Owning a business will be quite different as the economy reopens. Employees and customers will be required to practice social distancing. Employees should don a facemask and gloves when possible. Furthermore, a protective shield should be positioned between cashiers and customers to prevent the transmission of the virus. These are just a couple of examples of how business owners will have to adjust in the aftermath of COVID-19’s first wave.
Embrace the Shift Toward Digital Business
Business owners who have not yet opened an online store should consider doing so as soon as possible. It is quite possible a second wave of the virus will move through the United States and beyond, discouraging customers from patronizing local businesses.
Some people will avoid traditional brick-and-mortar businesses even if a second wave does not emerge simply because they fear contracting the virus as the first wave lessens. Business owners who invest the time and capital necessary to create an online store will enjoy a considerable uptick in business.
Employee Training is a Must
Businesses with employees who prioritize personal safety as well as customer safety will be more attractive to potential customers. This is not to say every single public-facing employee has to wear a facemask and gloves at all times. However, employees should be trained to practice social distancing, maintaining at least six feet of space between fellow employees and customers. Businesses with open floor plans should pivot toward cubicles in which it is possible to social distance with tall cubicle barriers between employees.
Furthermore, employees should be trained to get into the habit of avoiding touching their face to mitigate the spread of the virus. It will also help to encourage employees who interact with the public throughout the day to wear a face covering and gloves as such protection makes customers more comfortable inside the establishment. Finally, employees should be trained to wash their hands with regularity. Those who touch money and interact with the public should use hand sanitizer throughout their shift if it is not practical to repeatedly wash one’s hands.
Ongoing Employee Health Monitoring
The last thing a business owner needs during the return to work is an employee contracting the virus and spreading it to his or her fellow co-workers. Every business owner needs a plan to monitor employee health. Take some time to think about how you would handle an instance in which an employee tests positive for coronavirus. Protocols must be in place to manage and isolate employees who test positive so he or she does not transmit the virus to co-workers and customers. Above all, encourage employees to remain at home if they feel ill.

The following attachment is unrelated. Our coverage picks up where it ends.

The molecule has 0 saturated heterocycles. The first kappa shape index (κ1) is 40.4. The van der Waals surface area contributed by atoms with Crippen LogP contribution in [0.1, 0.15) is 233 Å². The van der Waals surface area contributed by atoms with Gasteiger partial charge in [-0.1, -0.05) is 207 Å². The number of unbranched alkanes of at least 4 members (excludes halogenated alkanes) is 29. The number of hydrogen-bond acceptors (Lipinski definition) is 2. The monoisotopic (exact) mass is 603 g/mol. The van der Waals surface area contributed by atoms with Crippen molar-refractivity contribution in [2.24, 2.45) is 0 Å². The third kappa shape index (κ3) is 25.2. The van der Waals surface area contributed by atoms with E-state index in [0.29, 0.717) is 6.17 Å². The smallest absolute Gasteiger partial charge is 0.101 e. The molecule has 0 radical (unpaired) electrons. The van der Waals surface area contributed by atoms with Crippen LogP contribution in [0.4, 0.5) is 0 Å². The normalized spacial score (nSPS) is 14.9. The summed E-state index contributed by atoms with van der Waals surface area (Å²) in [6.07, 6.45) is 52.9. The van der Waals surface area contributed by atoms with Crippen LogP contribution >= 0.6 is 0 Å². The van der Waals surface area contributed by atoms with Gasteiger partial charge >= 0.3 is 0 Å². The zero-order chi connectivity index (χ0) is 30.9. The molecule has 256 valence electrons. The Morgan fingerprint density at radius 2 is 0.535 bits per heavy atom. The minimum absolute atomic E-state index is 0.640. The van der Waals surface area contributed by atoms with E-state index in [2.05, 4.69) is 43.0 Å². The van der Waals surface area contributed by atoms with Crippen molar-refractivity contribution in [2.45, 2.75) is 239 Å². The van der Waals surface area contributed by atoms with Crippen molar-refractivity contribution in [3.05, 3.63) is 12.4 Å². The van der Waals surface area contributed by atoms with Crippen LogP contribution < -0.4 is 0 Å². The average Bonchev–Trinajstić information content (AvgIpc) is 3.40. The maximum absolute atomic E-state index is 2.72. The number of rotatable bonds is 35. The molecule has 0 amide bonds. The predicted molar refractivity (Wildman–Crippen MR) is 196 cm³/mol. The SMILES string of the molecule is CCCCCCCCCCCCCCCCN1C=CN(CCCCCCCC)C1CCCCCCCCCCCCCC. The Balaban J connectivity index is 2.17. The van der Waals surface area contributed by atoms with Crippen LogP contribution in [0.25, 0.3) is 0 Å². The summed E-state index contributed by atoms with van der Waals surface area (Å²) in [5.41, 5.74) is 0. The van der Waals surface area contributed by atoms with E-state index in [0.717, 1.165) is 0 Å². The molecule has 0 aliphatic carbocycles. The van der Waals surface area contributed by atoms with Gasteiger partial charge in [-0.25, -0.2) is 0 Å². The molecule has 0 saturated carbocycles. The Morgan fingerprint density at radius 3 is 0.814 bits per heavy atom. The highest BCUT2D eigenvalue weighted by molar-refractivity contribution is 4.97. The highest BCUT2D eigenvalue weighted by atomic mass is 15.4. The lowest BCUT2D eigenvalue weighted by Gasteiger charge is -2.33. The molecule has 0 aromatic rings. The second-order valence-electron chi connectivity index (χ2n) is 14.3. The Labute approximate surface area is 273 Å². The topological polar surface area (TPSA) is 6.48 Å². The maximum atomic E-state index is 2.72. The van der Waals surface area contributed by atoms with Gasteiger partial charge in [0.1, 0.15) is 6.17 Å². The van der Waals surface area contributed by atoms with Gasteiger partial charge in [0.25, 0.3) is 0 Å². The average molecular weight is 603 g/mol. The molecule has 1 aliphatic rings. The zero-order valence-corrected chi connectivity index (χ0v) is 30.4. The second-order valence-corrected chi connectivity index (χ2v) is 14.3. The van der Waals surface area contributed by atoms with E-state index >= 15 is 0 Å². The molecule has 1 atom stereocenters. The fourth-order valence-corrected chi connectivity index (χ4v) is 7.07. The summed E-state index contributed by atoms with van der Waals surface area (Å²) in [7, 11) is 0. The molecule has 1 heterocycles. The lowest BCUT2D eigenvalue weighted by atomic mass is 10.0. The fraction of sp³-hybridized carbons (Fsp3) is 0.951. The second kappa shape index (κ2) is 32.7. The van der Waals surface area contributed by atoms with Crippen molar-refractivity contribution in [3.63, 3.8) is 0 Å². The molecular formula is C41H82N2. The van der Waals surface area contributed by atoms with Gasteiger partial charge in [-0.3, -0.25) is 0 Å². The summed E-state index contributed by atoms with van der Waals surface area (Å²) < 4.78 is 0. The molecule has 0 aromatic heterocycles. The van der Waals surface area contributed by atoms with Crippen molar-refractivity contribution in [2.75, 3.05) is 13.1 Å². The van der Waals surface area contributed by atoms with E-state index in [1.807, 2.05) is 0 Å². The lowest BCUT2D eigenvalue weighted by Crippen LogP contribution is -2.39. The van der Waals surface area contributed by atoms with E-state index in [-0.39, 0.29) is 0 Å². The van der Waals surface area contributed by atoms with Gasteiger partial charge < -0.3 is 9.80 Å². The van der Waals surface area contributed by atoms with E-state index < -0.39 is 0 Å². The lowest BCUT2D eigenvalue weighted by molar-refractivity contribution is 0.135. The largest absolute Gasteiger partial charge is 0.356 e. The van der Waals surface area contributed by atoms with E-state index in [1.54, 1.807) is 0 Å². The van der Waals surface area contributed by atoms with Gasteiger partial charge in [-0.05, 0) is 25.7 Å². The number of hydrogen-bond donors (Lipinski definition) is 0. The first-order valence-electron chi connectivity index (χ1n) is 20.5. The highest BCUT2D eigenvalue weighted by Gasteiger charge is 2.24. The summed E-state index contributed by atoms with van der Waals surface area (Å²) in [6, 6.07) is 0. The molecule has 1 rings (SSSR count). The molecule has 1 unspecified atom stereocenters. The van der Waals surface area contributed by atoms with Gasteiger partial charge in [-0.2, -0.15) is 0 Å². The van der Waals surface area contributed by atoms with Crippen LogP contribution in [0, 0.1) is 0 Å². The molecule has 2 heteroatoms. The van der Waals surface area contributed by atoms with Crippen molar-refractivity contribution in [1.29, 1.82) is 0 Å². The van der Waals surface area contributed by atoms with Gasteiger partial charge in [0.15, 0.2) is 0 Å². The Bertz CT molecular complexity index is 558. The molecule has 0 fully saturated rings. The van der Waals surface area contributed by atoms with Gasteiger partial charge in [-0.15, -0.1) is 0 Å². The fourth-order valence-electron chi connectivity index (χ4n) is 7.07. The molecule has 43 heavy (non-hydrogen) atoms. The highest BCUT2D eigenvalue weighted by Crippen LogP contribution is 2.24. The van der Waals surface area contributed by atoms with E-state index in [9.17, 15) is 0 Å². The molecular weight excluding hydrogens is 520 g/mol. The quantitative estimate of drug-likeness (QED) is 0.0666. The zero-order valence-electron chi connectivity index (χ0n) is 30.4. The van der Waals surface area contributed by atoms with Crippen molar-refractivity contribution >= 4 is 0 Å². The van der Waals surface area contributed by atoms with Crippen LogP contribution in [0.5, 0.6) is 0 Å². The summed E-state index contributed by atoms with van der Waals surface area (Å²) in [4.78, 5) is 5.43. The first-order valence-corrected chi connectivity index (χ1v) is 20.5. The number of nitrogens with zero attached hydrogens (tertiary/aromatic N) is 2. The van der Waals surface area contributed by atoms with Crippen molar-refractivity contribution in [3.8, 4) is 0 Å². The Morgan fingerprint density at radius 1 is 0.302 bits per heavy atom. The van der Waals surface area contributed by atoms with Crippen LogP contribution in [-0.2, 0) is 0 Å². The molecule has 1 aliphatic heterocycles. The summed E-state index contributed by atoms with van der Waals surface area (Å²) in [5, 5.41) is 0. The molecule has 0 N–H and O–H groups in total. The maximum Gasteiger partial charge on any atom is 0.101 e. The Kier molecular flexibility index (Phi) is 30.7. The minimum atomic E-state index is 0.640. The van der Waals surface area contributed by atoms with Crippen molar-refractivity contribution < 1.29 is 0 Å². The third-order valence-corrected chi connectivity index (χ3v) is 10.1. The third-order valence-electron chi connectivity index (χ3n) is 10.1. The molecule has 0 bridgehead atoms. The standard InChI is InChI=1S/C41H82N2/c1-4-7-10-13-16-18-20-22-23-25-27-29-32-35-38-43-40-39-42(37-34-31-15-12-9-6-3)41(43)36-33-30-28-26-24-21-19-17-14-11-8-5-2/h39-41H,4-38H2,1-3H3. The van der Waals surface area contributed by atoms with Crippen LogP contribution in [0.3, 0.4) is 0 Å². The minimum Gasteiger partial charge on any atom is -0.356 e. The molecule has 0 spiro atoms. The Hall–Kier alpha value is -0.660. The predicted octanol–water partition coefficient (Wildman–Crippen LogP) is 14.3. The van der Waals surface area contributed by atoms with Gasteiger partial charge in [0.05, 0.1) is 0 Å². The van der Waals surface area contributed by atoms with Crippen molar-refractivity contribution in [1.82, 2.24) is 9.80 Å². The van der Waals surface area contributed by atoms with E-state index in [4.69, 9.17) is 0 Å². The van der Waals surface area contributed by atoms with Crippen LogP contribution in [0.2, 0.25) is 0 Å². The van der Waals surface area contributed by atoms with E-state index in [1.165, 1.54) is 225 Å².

Additional Funding Might be Necessary to Keep Your Business Afloat
Savvy business owners understand it is better to take on debt in order to keep the doors open rather than go out of business. Unless your business had an abundance of cash-on-hand prior to the coronavirus outbreak, you will likely need government financing or a loan to kick-start your business.
Business loans and microloans are available through the SBA. Short-term financing is also available through Economic Injury Disaster Loans. However, funding is limited so be sure to request it as soon as possible. As a last resort, consider adding a business partner to infuse capital into your enterprise. If necessary, rely on a business credit card or line of credit to keep your company operating during this challenging time.
The Elmore County Economic Development Authority is on Your Side
It is the goal of the Elmore County Economic Development Authority (ECEDA) and our partners to help Elmore County businesses reopen successfully. Our website provides up to date resources to ensure our businesses can prepare and safely reopen while protecting their employees and customers. As we move forward in the weeks ahead, ECEDA and our partners will continue to assist our businesses in interpreting the provisions of May 21, 2020, amended Safer At Home Order and any new orders released, so that Elmore County businesses can operate in a compliant manner. For more information contact the Elmore County Economic Development Authority by calling (334) 472-8504, emailing firstname.lastname@example.org, or filling out our online contact form.